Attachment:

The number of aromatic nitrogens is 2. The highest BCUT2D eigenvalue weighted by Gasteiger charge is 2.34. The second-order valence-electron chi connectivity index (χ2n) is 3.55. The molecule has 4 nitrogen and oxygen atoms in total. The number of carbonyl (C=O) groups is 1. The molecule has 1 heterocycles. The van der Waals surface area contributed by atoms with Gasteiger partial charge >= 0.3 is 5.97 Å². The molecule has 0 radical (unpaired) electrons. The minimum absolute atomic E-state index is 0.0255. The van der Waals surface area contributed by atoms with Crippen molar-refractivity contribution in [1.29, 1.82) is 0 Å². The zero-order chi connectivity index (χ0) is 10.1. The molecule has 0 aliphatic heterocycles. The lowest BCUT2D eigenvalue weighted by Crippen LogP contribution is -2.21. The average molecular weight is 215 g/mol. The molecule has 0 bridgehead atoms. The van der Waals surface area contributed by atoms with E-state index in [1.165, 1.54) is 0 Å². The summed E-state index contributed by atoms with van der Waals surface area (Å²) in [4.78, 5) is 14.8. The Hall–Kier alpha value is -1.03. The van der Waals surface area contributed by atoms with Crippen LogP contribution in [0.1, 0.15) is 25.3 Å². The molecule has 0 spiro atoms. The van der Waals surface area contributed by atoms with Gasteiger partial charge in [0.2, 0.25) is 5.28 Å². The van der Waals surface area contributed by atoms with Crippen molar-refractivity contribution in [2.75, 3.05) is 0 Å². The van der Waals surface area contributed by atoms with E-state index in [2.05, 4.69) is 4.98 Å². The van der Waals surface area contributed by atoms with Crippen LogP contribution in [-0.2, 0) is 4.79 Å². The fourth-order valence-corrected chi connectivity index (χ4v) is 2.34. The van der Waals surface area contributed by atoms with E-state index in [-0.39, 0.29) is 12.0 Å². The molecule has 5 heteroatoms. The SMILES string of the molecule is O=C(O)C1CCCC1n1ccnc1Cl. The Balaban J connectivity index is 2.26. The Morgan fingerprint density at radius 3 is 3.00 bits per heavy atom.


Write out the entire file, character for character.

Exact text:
The number of aromatic nitrogens is 2. The highest BCUT2D eigenvalue weighted by Gasteiger charge is 2.34. The second-order valence-electron chi connectivity index (χ2n) is 3.55. The molecule has 4 nitrogen and oxygen atoms in total. The number of carbonyl (C=O) groups is 1. The molecule has 1 heterocycles. The van der Waals surface area contributed by atoms with Gasteiger partial charge >= 0.3 is 5.97 Å². The molecule has 0 radical (unpaired) electrons. The minimum absolute atomic E-state index is 0.0255. The van der Waals surface area contributed by atoms with Crippen molar-refractivity contribution in [1.29, 1.82) is 0 Å². The zero-order chi connectivity index (χ0) is 10.1. The molecule has 0 aliphatic heterocycles. The lowest BCUT2D eigenvalue weighted by Crippen LogP contribution is -2.21. The average molecular weight is 215 g/mol. The molecule has 0 bridgehead atoms. The van der Waals surface area contributed by atoms with E-state index in [1.165, 1.54) is 0 Å². The summed E-state index contributed by atoms with van der Waals surface area (Å²) in [4.78, 5) is 14.8. The Hall–Kier alpha value is -1.03. The van der Waals surface area contributed by atoms with Crippen LogP contribution in [0.1, 0.15) is 25.3 Å². The molecule has 0 spiro atoms. The van der Waals surface area contributed by atoms with Gasteiger partial charge in [0.2, 0.25) is 5.28 Å². The van der Waals surface area contributed by atoms with Crippen molar-refractivity contribution in [2.75, 3.05) is 0 Å². The van der Waals surface area contributed by atoms with E-state index in [2.05, 4.69) is 4.98 Å². The van der Waals surface area contributed by atoms with Crippen LogP contribution in [-0.2, 0) is 4.79 Å². The fourth-order valence-corrected chi connectivity index (χ4v) is 2.34. The van der Waals surface area contributed by atoms with E-state index in [-0.39, 0.29) is 12.0 Å². The molecule has 5 heteroatoms. The SMILES string of the molecule is O=C(O)C1CCCC1n1ccnc1Cl. The Balaban J connectivity index is 2.26. The Morgan fingerprint density at radius 3 is 3.00 bits per heavy atom.